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  • Writer's pictureArpit Chaturvedi

The Folly of Building Impenetrable Fortresses and Great Walls

Updated: Apr 12, 2021

Arpit Chaturvedi

The article was first published on on February 05, 2021. The original publication can be accessed here.


Golconda fort is one of the most impregnable forts from a design point of view. Located in Hyderabad in southern India, it was the capital of the Qutb Shahi dynasty in the sixteenth and seventeenth centuries. It was built by the Kakatiya rulers of the Deccan in the twelfth century, and has housed the Bahamani kingdom in the fourteenth century as well. Located on top of a granite hill, the fort seems unconquerable and would have seemed even more so in the medieval times. The colossal gates of the fort are at the end of a topsy turvy pathway to ensure that an elephant cannot get the required run up to ram against it with force. A large wall stands a few feet away from the gate preventing the provision of a ramp needed to attack. There is not enough space to muster enough force to strike against the gate to bring it down. The iron-spiked gate just would not break. Neither a human ram, a massive trunk of tree, or an elephant could bring the gate down. And if someone were brave enough to get up to the hill and arrive its gates, there would be enough arsenal, canon, stones and other incendiary material that would come showering down the gates and from the lofty walls of the Golconda.

A mere handclap below the entrance reverberates and can be heard in the innermost enclaves of the fort. An enemy at the gate would alert the royal family residing inside and spur the royal household to double down on their guard and even plan an escape through secret tunnels. The water channels inside the fort are designed in a way that it can withstand an awfully drawn-out siege. Every feature of the fort, right from galleries, the pavilions, and the palaces are built with a strict consideration to security. It is easy to imagine that a royal household or a king living in the fort would consider themselves invincible.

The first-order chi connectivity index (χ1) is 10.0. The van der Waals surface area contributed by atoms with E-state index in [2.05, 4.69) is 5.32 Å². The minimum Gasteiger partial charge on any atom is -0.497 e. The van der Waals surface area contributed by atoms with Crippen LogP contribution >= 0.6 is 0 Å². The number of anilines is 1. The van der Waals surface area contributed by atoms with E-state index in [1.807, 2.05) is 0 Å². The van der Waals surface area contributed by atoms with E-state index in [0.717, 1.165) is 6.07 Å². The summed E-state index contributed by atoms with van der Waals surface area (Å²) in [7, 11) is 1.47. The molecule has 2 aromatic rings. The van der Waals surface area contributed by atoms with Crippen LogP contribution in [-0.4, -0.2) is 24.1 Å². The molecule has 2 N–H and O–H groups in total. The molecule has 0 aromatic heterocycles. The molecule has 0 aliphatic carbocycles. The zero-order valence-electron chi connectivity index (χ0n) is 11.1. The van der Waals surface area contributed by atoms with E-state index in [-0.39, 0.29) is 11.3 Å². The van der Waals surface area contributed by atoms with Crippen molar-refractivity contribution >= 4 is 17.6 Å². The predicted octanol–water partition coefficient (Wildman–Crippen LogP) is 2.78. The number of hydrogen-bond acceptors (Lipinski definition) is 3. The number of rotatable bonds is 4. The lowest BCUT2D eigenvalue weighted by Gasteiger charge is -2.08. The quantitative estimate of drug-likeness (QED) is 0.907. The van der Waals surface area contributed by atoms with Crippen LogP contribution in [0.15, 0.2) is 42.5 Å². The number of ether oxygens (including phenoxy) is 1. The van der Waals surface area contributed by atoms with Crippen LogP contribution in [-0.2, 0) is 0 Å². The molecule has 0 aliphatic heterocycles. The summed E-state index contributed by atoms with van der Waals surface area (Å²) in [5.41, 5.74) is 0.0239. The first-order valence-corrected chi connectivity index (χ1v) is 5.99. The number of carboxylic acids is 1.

In January 1587 the Qutb Shahi ruler, Abul Hasan Qutb Shah refused to surrender to the Mughal Emperor Aurangzeb and resolved to face the Mughal siege by fortifying himself inside the Golconda. Aurangzeb unleashing the Mughal war machinery to conquer the Golconda is said to have utilized matchlocks, grenades, about a hundred cannons, and many of his most able generals to conquer the Golconda. An eight-month siege led to no avail and the Mughals saw famine, lack of supplies and the passing away of two of the most able Mughal commanders - Kilich Khan Khwaja Abid Siddiqi and Gaziuddin Khan Siddiqi Bahadur Firuz Jang.

The siege lasted for eight months. Sarandaz Khan, a Qutub Shahi official accepted a bribe from the Mughals and led them in through a secret backdoor. As the Mughal army stormed in, Abul Hasan Qutb Shah was taken by surprise and was imprisoned by Aurangzeb. With the eventual death of Abul Hasan Qutb Shah also known as the Tana Shah, the century and a half old Qutb Shahi dynasty came to an end.


The Maginot Line was impervious. Named after the French Minister of War André Maginot, it was a formidable line of defense built in the 1930s to thwart a German attack. With 22 humungous underground fortresses, 36 smaller fortresses, blockhouses, bunkers, and railway lines, it was modern marvel – a great wall. “The fact that certain modern fortresses had held out against German artillery during World War I, as well as the admitted saving in military manpower, induced France to build the celebrated Maginot Line as a permanent defense against German attack” (Britannica Encyclopedia). The line covered the French-German frontier along the Rhine river, and was extended along the French borders with Switzerland, Luxemburg, and Italy.

It was an ultramodern series of fortifications built over a decade, with air-conditioned areas for troops, recreation areas, storehouses, and even underground rails ensuring efficient deployment of resources. Built of concrete and steel, the fort walls were impenetrable for modern bullets or explosives. It was adorned with soldiers with machine guns in strategic posts who could easily take on the attackers. The French Military experts considered it a work of genius and this triumph of military engineering put France in a comfortable position of being a secure global power.

The hunch that guided the French diplomats was that Germany could again turn aggressive despite its defeat in the first world war and while the British Empire and the United States (an associate power) helped the allied victory, it would be hard to persuade them another time should France need backup in the face of German aggression.

To quote Rudolh Chelminski, “It was settled then: France would protect future generations behind a wall of high technology. The deputies gave Maginot a huge budget for a five-year building program. Inevitably, there were cost overruns and revisions, and it was necessary to extend the ambitious project year by year. Final touches on the Maginot Line, the so-called Great Wall of France, were still being completed in 1939 when war was declared.